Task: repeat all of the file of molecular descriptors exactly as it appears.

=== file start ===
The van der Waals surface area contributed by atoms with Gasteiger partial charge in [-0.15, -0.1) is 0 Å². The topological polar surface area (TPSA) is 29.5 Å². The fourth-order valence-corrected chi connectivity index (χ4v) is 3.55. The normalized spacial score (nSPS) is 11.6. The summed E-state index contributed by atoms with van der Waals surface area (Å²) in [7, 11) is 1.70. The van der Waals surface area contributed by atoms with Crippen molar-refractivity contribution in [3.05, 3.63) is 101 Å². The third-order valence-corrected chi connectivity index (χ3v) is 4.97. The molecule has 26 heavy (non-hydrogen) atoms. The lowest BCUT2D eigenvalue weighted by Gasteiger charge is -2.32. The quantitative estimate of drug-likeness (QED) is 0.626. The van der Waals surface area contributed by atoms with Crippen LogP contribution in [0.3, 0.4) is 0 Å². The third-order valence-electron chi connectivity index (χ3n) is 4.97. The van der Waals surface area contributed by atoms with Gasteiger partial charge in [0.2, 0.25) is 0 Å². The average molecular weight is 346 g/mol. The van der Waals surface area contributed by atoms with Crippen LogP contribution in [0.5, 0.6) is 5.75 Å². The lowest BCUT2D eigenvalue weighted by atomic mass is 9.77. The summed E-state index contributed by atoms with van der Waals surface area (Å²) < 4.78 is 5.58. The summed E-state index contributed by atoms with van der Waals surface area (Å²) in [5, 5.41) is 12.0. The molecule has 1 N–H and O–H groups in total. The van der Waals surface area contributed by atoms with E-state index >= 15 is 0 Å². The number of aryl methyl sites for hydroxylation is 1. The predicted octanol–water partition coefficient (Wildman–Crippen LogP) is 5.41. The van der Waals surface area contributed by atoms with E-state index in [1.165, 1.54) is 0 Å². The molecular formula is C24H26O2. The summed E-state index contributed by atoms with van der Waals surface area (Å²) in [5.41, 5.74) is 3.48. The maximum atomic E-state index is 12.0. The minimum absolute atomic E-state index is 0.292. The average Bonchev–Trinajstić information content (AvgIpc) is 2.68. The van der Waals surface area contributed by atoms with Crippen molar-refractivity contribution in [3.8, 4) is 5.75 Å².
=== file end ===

The van der Waals surface area contributed by atoms with Gasteiger partial charge in [-0.15, -0.1) is 0 Å². The topological polar surface area (TPSA) is 29.5 Å². The fourth-order valence-corrected chi connectivity index (χ4v) is 3.55. The normalized spacial score (nSPS) is 11.6. The summed E-state index contributed by atoms with van der Waals surface area (Å²) in [7, 11) is 1.70. The van der Waals surface area contributed by atoms with Crippen molar-refractivity contribution in [3.05, 3.63) is 101 Å². The third-order valence-corrected chi connectivity index (χ3v) is 4.97. The molecule has 26 heavy (non-hydrogen) atoms. The lowest BCUT2D eigenvalue weighted by Gasteiger charge is -2.32. The quantitative estimate of drug-likeness (QED) is 0.626. The van der Waals surface area contributed by atoms with Crippen LogP contribution in [0.3, 0.4) is 0 Å². The third-order valence-electron chi connectivity index (χ3n) is 4.97. The van der Waals surface area contributed by atoms with Gasteiger partial charge in [0.2, 0.25) is 0 Å². The average molecular weight is 346 g/mol. The van der Waals surface area contributed by atoms with Crippen LogP contribution in [0.5, 0.6) is 5.75 Å². The lowest BCUT2D eigenvalue weighted by atomic mass is 9.77. The summed E-state index contributed by atoms with van der Waals surface area (Å²) < 4.78 is 5.58. The summed E-state index contributed by atoms with van der Waals surface area (Å²) in [5, 5.41) is 12.0. The molecule has 1 N–H and O–H groups in total. The van der Waals surface area contributed by atoms with E-state index >= 15 is 0 Å². The number of aryl methyl sites for hydroxylation is 1. The predicted octanol–water partition coefficient (Wildman–Crippen LogP) is 5.41. The van der Waals surface area contributed by atoms with E-state index in [1.165, 1.54) is 0 Å². The molecular formula is C24H26O2. The summed E-state index contributed by atoms with van der Waals surface area (Å²) in [5.41, 5.74) is 3.48. The maximum atomic E-state index is 12.0. The minimum absolute atomic E-state index is 0.292. The average Bonchev–Trinajstić information content (AvgIpc) is 2.68. The van der Waals surface area contributed by atoms with Crippen molar-refractivity contribution in [3.8, 4) is 5.75 Å².